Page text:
Eric Asimov).

Elisabetta went on to marry Rainer Zierock and they had three children, separating just five years later. He has had a profound impact on her life, both personal and professional. His philosophy “The agrarian culture that respects the soil and its fertility generates a place and a fruit which reflect the harmony between man and nature” is printed on the backs
of the bottles.

Teroldego plunges its roots deep into the limestone, granitic and porphyritic rocks of the Campo Rotaliano, a small plain embedded between steep rock faces in Trentino (Northern Italy). It is the intense expression of its land, of its people, of the Dolomites.
“Foradori has selected 15 Teroldego biotypes that she uses for replanting. They are the qualitative “backbone” of her wines. Ensuring a vineyard’s utmost diversity is the best possible guarantee of obtaining great qualitative results. This is the idea behind all of the work that follows in the vineyard, aimed at reaching the variety’s perfect balance thus allowing it to express itself in full and exalt its whole potential and uniqueness.” Les Caves de Pyrene
By 2002, Foradori had garnered international recognition for her work and visionary approach. However, always changing and evolving, she decided to convert the estate to biodynamic viticulture. Seeing the change in the quality and drinkability of her wines, she applied for and received organic and biodynamic certification in 2009. The vineyards cover 28 hectares – 75% of Teroldego, 15% of Manzoni Bianco, 5% of Nosiola and 5% of Pinot Grigio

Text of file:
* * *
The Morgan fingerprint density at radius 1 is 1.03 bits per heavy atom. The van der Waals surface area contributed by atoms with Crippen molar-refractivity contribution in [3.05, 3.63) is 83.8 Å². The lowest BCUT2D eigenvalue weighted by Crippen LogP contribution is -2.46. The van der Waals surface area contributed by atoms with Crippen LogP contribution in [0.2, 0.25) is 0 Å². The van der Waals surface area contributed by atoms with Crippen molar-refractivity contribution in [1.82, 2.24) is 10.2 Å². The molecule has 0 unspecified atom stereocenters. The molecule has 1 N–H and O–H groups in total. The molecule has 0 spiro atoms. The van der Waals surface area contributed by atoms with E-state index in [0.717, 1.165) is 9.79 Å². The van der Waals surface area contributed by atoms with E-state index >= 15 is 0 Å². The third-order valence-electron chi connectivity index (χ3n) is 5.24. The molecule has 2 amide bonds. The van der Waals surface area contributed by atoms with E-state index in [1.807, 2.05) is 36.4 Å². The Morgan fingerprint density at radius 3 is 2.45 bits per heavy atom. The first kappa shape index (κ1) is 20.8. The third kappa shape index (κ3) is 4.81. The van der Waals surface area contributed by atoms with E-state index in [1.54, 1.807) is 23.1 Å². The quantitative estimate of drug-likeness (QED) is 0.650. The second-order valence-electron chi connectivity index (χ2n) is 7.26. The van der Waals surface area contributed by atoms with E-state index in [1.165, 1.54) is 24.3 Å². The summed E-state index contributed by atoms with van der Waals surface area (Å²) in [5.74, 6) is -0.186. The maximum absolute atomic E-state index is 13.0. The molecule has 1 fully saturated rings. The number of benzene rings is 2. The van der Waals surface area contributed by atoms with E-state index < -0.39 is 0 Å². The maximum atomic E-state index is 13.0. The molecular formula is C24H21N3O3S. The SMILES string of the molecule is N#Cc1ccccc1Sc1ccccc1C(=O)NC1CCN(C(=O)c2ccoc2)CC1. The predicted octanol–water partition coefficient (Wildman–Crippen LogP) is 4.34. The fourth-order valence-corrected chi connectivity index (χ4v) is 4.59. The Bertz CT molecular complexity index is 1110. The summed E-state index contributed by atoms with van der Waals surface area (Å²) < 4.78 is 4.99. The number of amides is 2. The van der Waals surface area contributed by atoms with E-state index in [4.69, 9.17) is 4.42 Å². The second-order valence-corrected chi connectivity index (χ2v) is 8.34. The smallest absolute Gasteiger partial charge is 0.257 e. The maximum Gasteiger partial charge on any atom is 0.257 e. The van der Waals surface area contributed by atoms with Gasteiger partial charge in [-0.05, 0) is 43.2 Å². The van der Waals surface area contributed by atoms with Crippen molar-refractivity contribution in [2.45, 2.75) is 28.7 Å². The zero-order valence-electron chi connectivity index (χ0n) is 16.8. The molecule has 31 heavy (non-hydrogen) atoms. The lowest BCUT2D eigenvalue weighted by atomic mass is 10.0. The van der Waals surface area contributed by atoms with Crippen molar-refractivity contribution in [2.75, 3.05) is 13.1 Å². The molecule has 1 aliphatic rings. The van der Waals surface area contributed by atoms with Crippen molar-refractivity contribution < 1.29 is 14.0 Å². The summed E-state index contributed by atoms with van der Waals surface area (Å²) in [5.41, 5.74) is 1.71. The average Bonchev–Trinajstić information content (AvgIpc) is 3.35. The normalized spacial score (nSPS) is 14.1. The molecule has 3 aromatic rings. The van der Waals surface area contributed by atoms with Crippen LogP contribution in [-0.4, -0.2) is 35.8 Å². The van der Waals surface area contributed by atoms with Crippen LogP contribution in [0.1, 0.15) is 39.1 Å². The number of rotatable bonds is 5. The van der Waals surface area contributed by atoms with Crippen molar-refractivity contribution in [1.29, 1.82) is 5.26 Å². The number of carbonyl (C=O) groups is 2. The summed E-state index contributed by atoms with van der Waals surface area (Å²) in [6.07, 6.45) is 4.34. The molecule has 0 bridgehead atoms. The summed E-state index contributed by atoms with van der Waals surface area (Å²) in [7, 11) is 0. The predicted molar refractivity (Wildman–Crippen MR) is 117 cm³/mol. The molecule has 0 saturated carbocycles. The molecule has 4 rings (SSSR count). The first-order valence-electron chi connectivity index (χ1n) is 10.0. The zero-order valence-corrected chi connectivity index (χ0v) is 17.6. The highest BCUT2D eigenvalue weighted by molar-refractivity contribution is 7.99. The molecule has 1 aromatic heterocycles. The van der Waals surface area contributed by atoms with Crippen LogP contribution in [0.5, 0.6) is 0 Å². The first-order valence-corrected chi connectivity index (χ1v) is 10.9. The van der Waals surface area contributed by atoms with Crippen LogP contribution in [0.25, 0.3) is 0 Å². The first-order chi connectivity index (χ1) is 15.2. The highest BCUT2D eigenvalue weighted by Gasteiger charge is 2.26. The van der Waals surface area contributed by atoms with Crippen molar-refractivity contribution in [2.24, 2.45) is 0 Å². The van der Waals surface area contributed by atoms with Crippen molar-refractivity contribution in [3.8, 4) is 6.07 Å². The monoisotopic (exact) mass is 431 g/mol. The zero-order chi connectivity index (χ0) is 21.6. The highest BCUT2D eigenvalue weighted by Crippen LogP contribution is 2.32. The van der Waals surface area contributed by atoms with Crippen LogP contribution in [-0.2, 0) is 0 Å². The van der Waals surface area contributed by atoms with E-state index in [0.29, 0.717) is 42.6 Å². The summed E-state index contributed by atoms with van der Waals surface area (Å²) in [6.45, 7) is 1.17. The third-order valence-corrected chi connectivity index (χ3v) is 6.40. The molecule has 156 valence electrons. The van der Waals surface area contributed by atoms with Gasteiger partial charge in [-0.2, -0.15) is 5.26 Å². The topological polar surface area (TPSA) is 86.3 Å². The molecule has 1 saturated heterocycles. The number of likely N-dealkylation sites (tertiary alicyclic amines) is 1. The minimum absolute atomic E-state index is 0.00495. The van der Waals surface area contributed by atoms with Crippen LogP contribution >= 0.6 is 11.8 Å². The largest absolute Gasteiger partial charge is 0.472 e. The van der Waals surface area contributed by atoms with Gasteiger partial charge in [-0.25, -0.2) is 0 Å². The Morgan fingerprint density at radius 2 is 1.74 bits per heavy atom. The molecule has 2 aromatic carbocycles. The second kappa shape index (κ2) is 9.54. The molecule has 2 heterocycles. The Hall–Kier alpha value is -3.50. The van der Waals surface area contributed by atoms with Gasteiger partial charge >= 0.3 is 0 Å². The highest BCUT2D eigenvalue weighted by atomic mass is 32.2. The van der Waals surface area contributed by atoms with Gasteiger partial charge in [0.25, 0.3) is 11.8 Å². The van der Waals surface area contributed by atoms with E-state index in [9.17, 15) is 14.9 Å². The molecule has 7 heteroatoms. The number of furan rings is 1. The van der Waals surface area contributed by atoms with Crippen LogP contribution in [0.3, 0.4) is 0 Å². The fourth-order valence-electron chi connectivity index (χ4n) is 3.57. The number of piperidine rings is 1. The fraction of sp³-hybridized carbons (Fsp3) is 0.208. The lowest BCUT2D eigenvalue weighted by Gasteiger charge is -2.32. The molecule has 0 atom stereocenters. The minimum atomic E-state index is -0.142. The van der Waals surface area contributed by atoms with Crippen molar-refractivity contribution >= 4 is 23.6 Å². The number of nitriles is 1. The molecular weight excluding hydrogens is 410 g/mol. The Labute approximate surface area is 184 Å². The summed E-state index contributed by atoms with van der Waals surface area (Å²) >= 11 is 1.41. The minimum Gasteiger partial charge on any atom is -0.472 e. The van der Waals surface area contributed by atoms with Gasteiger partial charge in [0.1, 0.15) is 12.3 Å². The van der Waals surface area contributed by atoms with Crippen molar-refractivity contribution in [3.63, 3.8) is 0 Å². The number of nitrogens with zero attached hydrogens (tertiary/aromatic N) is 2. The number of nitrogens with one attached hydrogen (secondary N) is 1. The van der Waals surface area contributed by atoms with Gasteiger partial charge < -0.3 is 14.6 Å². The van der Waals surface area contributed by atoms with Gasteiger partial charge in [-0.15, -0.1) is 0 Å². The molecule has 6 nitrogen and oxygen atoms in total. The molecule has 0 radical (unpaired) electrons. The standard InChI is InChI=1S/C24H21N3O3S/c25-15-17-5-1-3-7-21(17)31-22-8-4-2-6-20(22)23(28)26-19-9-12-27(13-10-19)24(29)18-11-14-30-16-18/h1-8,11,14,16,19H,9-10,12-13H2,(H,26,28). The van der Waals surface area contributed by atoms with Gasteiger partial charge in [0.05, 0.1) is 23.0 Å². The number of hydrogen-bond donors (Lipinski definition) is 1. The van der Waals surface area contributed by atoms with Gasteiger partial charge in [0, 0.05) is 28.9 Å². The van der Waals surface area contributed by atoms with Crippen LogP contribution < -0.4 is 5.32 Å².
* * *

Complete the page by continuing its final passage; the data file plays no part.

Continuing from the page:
Granato is 100% Teroldego. As with all Foradori wines: certified-biodynamic farming; hand harvest; fermentation with indigenous yeasts; minimal sulfur use (not until racking and bottling). Like all of the estate’s reds, the fruit for Granato comes from the Campo Rotaliano plateau, a broad, flat, sunny, well-drained expanse of limestone-and-granite-rich vineyards tucked up at high altitude in the shadow of the Dolomites. That said, several things stand out about Granato. It was Foradori’s first riserva-level Teroldego, first bottled by Elisabetta in 1986 and continuously since then. It comes from the original estate vines, all still pergola-trained, the oldest going back to 1938 and the youngest to 1956 (a parcel totalling 4 hectares). And lastly, it is the most traditional of the special Teroldego bottlings, not amphora-aged like Morei or Sgarzon, but rather in large oak foudres for 15 months; notably, it began as a somewhat internationally-styled wine, aged in French barrique, including some new, but the last vintage to be touched by barrique was 2008. Granato means “garnet” in Italian and is also a reference to the pomegranate or melograno, that fruit having Mediterranean origins like the first grape vines brought to Italy millenia ago; Elisabetta prizes its self-contained beauty, charm and balance, characteristics she associates with her Granato bottling.